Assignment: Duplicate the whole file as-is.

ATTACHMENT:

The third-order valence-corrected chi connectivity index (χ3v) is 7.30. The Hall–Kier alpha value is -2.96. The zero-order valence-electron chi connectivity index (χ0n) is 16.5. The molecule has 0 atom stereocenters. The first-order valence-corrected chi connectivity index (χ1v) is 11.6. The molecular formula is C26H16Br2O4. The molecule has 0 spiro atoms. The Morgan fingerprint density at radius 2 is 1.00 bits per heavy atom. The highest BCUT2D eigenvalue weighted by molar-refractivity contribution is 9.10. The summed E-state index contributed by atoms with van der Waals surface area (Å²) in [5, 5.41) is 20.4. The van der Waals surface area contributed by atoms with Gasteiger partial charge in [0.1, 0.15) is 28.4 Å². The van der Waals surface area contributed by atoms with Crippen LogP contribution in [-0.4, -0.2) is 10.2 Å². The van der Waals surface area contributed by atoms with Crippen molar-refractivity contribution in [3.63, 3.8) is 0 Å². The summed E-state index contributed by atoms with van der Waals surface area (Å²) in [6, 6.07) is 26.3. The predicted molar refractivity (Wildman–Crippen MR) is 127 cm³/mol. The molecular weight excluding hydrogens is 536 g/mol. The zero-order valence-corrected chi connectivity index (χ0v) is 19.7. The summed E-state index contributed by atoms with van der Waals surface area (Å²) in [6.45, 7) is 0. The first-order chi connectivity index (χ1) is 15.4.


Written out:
The third-order valence-corrected chi connectivity index (χ3v) is 7.30. The Hall–Kier alpha value is -2.96. The zero-order valence-electron chi connectivity index (χ0n) is 16.5. The molecule has 0 atom stereocenters. The first-order valence-corrected chi connectivity index (χ1v) is 11.6. The molecular formula is C26H16Br2O4. The molecule has 0 spiro atoms. The Morgan fingerprint density at radius 2 is 1.00 bits per heavy atom. The highest BCUT2D eigenvalue weighted by molar-refractivity contribution is 9.10. The summed E-state index contributed by atoms with van der Waals surface area (Å²) in [5, 5.41) is 20.4. The van der Waals surface area contributed by atoms with Gasteiger partial charge in [0.1, 0.15) is 28.4 Å². The van der Waals surface area contributed by atoms with Crippen LogP contribution in [-0.4, -0.2) is 10.2 Å². The van der Waals surface area contributed by atoms with Crippen molar-refractivity contribution in [3.63, 3.8) is 0 Å². The summed E-state index contributed by atoms with van der Waals surface area (Å²) in [6, 6.07) is 26.3. The predicted molar refractivity (Wildman–Crippen MR) is 127 cm³/mol. The molecular weight excluding hydrogens is 536 g/mol. The zero-order valence-corrected chi connectivity index (χ0v) is 19.7. The summed E-state index contributed by atoms with van der Waals surface area (Å²) in [6.45, 7) is 0. The first-order chi connectivity index (χ1) is 15.4.